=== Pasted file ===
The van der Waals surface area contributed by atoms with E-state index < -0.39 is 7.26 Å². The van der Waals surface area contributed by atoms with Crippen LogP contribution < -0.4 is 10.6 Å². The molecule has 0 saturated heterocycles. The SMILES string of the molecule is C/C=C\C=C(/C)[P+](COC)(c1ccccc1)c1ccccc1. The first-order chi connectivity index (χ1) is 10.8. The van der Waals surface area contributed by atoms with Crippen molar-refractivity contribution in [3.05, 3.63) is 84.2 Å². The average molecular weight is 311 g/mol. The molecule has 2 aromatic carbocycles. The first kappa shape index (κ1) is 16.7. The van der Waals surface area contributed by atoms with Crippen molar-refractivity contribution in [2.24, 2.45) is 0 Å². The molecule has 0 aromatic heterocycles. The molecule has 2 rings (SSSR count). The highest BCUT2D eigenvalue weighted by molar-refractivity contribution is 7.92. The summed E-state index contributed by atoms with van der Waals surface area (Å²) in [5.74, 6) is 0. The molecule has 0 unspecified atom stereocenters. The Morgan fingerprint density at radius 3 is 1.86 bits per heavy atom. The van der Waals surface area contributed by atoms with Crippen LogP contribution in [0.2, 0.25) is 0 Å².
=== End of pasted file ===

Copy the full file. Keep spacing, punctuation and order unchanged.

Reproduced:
The van der Waals surface area contributed by atoms with E-state index < -0.39 is 7.26 Å². The van der Waals surface area contributed by atoms with Crippen LogP contribution < -0.4 is 10.6 Å². The molecule has 0 saturated heterocycles. The SMILES string of the molecule is C/C=C\C=C(/C)[P+](COC)(c1ccccc1)c1ccccc1. The first-order chi connectivity index (χ1) is 10.8. The van der Waals surface area contributed by atoms with Crippen molar-refractivity contribution in [3.05, 3.63) is 84.2 Å². The average molecular weight is 311 g/mol. The molecule has 2 aromatic carbocycles. The first kappa shape index (κ1) is 16.7. The van der Waals surface area contributed by atoms with Crippen molar-refractivity contribution in [2.24, 2.45) is 0 Å². The molecule has 0 aromatic heterocycles. The molecule has 2 rings (SSSR count). The highest BCUT2D eigenvalue weighted by molar-refractivity contribution is 7.92. The summed E-state index contributed by atoms with van der Waals surface area (Å²) in [5.74, 6) is 0. The molecule has 0 unspecified atom stereocenters. The Morgan fingerprint density at radius 3 is 1.86 bits per heavy atom. The van der Waals surface area contributed by atoms with Crippen LogP contribution in [0.2, 0.25) is 0 Å².